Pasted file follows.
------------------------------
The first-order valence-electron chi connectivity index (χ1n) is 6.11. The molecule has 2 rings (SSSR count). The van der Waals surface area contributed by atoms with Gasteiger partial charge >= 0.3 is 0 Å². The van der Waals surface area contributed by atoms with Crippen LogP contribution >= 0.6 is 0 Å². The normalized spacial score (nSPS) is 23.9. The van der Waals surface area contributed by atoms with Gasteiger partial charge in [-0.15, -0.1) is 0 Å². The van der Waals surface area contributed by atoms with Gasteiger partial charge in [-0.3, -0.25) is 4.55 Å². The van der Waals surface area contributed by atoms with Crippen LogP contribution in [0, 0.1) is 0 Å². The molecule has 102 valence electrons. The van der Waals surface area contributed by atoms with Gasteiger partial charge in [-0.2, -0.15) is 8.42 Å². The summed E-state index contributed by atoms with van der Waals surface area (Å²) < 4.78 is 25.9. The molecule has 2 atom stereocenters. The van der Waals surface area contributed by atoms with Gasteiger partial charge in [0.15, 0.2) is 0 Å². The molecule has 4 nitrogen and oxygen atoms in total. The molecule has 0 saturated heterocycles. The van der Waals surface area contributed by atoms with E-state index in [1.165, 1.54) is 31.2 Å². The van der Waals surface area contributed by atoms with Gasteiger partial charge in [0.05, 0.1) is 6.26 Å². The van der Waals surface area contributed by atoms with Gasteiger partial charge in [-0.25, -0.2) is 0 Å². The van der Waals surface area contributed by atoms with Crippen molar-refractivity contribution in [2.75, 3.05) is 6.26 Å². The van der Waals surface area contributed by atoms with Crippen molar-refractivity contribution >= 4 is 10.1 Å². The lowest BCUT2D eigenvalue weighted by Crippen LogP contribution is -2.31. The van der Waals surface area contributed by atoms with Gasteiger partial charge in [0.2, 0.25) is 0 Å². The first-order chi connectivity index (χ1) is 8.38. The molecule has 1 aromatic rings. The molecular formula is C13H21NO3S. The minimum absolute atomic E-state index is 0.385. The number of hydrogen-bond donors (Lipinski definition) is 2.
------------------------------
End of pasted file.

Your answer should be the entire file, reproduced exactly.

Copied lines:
The first-order valence-electron chi connectivity index (χ1n) is 6.11. The molecule has 2 rings (SSSR count). The van der Waals surface area contributed by atoms with Gasteiger partial charge >= 0.3 is 0 Å². The van der Waals surface area contributed by atoms with Crippen LogP contribution >= 0.6 is 0 Å². The normalized spacial score (nSPS) is 23.9. The van der Waals surface area contributed by atoms with Gasteiger partial charge in [-0.15, -0.1) is 0 Å². The van der Waals surface area contributed by atoms with Gasteiger partial charge in [-0.3, -0.25) is 4.55 Å². The van der Waals surface area contributed by atoms with Crippen LogP contribution in [0, 0.1) is 0 Å². The molecule has 102 valence electrons. The van der Waals surface area contributed by atoms with Gasteiger partial charge in [-0.2, -0.15) is 8.42 Å². The summed E-state index contributed by atoms with van der Waals surface area (Å²) < 4.78 is 25.9. The molecule has 2 atom stereocenters. The van der Waals surface area contributed by atoms with Gasteiger partial charge in [0.15, 0.2) is 0 Å². The molecule has 4 nitrogen and oxygen atoms in total. The molecule has 0 saturated heterocycles. The van der Waals surface area contributed by atoms with E-state index in [1.165, 1.54) is 31.2 Å². The van der Waals surface area contributed by atoms with Gasteiger partial charge in [0.05, 0.1) is 6.26 Å². The van der Waals surface area contributed by atoms with Gasteiger partial charge in [-0.25, -0.2) is 0 Å². The van der Waals surface area contributed by atoms with Crippen molar-refractivity contribution in [2.75, 3.05) is 6.26 Å². The van der Waals surface area contributed by atoms with Crippen molar-refractivity contribution >= 4 is 10.1 Å². The lowest BCUT2D eigenvalue weighted by Crippen LogP contribution is -2.31. The van der Waals surface area contributed by atoms with Gasteiger partial charge in [0.2, 0.25) is 0 Å². The first-order chi connectivity index (χ1) is 8.38. The molecule has 1 aromatic rings. The molecular formula is C13H21NO3S. The minimum absolute atomic E-state index is 0.385. The number of hydrogen-bond donors (Lipinski definition) is 2.